- Balance - Adjust the seasoning of the sauce once cooked so that it's nicely balanced. If it needs a touch more sugar then add it. Maybe a touch more acid to cut through the rich beef or season more with salt and pepper depending on your preference.
Other recipes you might like
If you like cooking Asian food as much as I do then you'll find the following recipes useful.
- Nasu dengaku - Sweet miso baked eggplant
- Thai prawn massaman curry
- Homemade kecap manis - Indonesian Sweet soy sauce
- Thai spiced beef koftas
- Teriyaki glazed pork tenderloin
- Homemade sriracha hot sauce
Frequently asked questions
Once cooked it should be cooled down and store in the fridge covered airtight
It will keep in the fridge for up to two weeks because of the high salt acid content that helps to prevent spoilage.
You can freeze it for longer storage for up to 6 months. Make sure to cover it properly or seal it in a vacuum bag to avoid freezer burn.
Useful equipment for this recipe
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For the meat
- 1 kg beef blade
For the marinade(adobo)
Slurry to thicken the suace(optional)
- 5 g cornstarch
- 10 g water
- First, let's make the marinade and cut our beef into chunks. You could easily use beef short rib or beef cheeks.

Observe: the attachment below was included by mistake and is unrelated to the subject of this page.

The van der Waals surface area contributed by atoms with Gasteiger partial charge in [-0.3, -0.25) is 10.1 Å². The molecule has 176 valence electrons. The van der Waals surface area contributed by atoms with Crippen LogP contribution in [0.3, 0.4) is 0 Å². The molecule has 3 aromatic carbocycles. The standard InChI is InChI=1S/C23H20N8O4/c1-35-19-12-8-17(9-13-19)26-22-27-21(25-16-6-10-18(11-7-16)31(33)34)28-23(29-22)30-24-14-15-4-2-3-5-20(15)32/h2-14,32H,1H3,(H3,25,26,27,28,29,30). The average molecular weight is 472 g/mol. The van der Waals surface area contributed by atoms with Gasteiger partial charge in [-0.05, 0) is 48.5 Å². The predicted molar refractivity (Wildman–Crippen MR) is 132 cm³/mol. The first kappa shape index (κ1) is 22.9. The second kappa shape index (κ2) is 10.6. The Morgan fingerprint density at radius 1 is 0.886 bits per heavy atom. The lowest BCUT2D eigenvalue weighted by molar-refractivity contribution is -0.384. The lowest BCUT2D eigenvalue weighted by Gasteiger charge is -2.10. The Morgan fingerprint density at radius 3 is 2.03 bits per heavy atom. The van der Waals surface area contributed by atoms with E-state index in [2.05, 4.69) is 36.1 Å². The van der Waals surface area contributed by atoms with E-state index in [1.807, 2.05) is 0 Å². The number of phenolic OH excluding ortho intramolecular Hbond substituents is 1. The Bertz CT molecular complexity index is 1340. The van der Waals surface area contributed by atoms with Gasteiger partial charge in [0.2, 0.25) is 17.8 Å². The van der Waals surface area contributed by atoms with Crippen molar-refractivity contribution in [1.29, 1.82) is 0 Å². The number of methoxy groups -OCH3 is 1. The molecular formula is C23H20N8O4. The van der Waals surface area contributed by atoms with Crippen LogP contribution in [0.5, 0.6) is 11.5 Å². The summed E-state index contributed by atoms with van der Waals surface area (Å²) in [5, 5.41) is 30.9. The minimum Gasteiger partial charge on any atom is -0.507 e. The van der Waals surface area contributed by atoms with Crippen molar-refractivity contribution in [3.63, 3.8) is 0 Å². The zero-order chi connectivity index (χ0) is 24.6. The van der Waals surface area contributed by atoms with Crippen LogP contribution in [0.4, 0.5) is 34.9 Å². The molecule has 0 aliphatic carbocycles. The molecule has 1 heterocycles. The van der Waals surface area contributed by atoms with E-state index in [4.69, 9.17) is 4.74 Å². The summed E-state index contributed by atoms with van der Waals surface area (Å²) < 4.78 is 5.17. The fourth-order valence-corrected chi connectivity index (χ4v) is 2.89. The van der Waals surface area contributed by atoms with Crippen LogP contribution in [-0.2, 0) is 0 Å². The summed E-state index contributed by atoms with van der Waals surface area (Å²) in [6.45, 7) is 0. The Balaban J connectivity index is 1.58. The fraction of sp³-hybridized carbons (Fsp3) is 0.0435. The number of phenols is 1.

- Mix the beef and the marinade together and let it sit in the fridge overnight or for about 8 hours.
- The next morning remove the beef from the marinade.
- Next, we will pat the beef dry with a kitchen cloth and sear it in a heavy-bottomed cast-iron skillet. Make sure it's dry otherwise it won't colour at all
- When the meat is seared you add the marinade straight to the pan and let it come to a boil.
- At this point you will think that I am taking you for a ride but, trust me, I'm not. The sauce will come to the boil and look terrible. Don't worry. This is just albumin from the meat juices and it coagulates on the surface. Just strain it through a sieve and put the meat and the strained liquid in an oven-safe dish.
- Wrap up with tin foil or close with a lid. Place in the oven at 150C for 3 hours or until the beef is soft and tender.
- We are braising this adobo. Until it's rich, soft and succulent. Once you have checked it and you think it's done. Your dish is technically ready.
- To thicken the adobo sauce. Pout the sauce into a small pot. Next, mix a bit of cornstarch with water to make a slurry.
- Bring the sauce to the boil and add the slurry while whisking. The sauce will thicken up slightly but should not be overly thick or glumpy.
- When done, add back the beef and serve with your side of choice.
- Adobo can be made with many other things as I mentioned in this post. My favourite being pork neck or belly.
- Remember that all types of meat and vegetables have different cooking times and it's best to test often for doneness.
- Don't use lean beef as it will result in dry meat.
- If your meat needs longer to become tender turn down the oven a touch and let it cook longer until it's soft. See tips for success section.
- To make this beef adobo gluten-free be sure to use a gluten-free soy sauce.
- Although not a spicy dish, you could easily add some heat by adding some chopped chilli.
- It keeps well in the fridge for up to two weeks and many months stored in the freezer.